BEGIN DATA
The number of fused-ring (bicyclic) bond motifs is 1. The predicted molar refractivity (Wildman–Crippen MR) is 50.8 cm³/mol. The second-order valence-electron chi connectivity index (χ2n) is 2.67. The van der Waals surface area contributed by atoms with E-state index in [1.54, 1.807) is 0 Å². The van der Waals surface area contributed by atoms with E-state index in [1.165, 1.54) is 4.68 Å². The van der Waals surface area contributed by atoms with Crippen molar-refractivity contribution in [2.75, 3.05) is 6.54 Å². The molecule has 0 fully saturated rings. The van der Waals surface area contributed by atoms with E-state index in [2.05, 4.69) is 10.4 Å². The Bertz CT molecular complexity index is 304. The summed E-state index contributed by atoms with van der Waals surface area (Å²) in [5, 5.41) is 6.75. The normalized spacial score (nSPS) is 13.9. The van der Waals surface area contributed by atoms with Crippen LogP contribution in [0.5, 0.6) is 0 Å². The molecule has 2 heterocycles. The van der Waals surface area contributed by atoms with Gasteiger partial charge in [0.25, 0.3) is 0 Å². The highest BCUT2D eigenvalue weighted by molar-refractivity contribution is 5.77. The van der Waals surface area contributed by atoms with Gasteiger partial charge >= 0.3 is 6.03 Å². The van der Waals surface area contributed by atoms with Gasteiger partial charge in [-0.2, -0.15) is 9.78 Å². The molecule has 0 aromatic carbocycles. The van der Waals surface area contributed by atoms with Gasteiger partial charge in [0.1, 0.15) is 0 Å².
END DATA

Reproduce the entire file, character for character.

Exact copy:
The number of fused-ring (bicyclic) bond motifs is 1. The predicted molar refractivity (Wildman–Crippen MR) is 50.8 cm³/mol. The second-order valence-electron chi connectivity index (χ2n) is 2.67. The van der Waals surface area contributed by atoms with E-state index in [1.54, 1.807) is 0 Å². The van der Waals surface area contributed by atoms with E-state index in [1.165, 1.54) is 4.68 Å². The van der Waals surface area contributed by atoms with Crippen molar-refractivity contribution in [2.75, 3.05) is 6.54 Å². The molecule has 0 fully saturated rings. The van der Waals surface area contributed by atoms with E-state index in [2.05, 4.69) is 10.4 Å². The Bertz CT molecular complexity index is 304. The summed E-state index contributed by atoms with van der Waals surface area (Å²) in [5, 5.41) is 6.75. The normalized spacial score (nSPS) is 13.9. The van der Waals surface area contributed by atoms with Crippen LogP contribution in [0.5, 0.6) is 0 Å². The molecule has 2 heterocycles. The van der Waals surface area contributed by atoms with Gasteiger partial charge in [0.25, 0.3) is 0 Å². The highest BCUT2D eigenvalue weighted by molar-refractivity contribution is 5.77. The van der Waals surface area contributed by atoms with Gasteiger partial charge >= 0.3 is 6.03 Å². The van der Waals surface area contributed by atoms with Gasteiger partial charge in [-0.2, -0.15) is 9.78 Å². The molecule has 0 aromatic carbocycles. The van der Waals surface area contributed by atoms with Gasteiger partial charge in [0.1, 0.15) is 0 Å².